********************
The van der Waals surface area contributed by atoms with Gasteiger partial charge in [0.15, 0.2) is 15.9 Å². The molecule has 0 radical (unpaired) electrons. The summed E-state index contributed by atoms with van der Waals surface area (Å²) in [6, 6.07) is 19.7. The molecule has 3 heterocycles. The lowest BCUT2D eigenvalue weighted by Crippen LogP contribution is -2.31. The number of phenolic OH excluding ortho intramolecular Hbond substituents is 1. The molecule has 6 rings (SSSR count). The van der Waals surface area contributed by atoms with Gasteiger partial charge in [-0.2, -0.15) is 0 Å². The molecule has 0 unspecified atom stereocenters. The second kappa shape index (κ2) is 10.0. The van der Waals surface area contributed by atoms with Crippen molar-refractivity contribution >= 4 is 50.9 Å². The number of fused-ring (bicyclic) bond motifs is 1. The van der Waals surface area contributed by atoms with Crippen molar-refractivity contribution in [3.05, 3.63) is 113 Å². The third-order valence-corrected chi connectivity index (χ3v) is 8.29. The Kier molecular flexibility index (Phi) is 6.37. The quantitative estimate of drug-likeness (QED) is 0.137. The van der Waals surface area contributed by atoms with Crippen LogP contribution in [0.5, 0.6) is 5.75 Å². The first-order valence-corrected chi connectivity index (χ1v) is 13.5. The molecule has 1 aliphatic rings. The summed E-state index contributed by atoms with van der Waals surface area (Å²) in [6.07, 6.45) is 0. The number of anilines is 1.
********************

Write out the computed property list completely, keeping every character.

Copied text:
The van der Waals surface area contributed by atoms with Gasteiger partial charge in [0.15, 0.2) is 15.9 Å². The molecule has 0 radical (unpaired) electrons. The summed E-state index contributed by atoms with van der Waals surface area (Å²) in [6, 6.07) is 19.7. The molecule has 3 heterocycles. The lowest BCUT2D eigenvalue weighted by Crippen LogP contribution is -2.31. The number of phenolic OH excluding ortho intramolecular Hbond substituents is 1. The molecule has 6 rings (SSSR count). The van der Waals surface area contributed by atoms with Gasteiger partial charge in [-0.2, -0.15) is 0 Å². The molecule has 0 unspecified atom stereocenters. The second kappa shape index (κ2) is 10.0. The van der Waals surface area contributed by atoms with Crippen molar-refractivity contribution >= 4 is 50.9 Å². The number of fused-ring (bicyclic) bond motifs is 1. The van der Waals surface area contributed by atoms with Crippen molar-refractivity contribution in [3.05, 3.63) is 113 Å². The third-order valence-corrected chi connectivity index (χ3v) is 8.29. The Kier molecular flexibility index (Phi) is 6.37. The quantitative estimate of drug-likeness (QED) is 0.137. The van der Waals surface area contributed by atoms with Crippen LogP contribution in [0.5, 0.6) is 5.75 Å². The first-order valence-corrected chi connectivity index (χ1v) is 13.5. The molecule has 1 aliphatic rings. The summed E-state index contributed by atoms with van der Waals surface area (Å²) in [6.07, 6.45) is 0. The number of anilines is 1.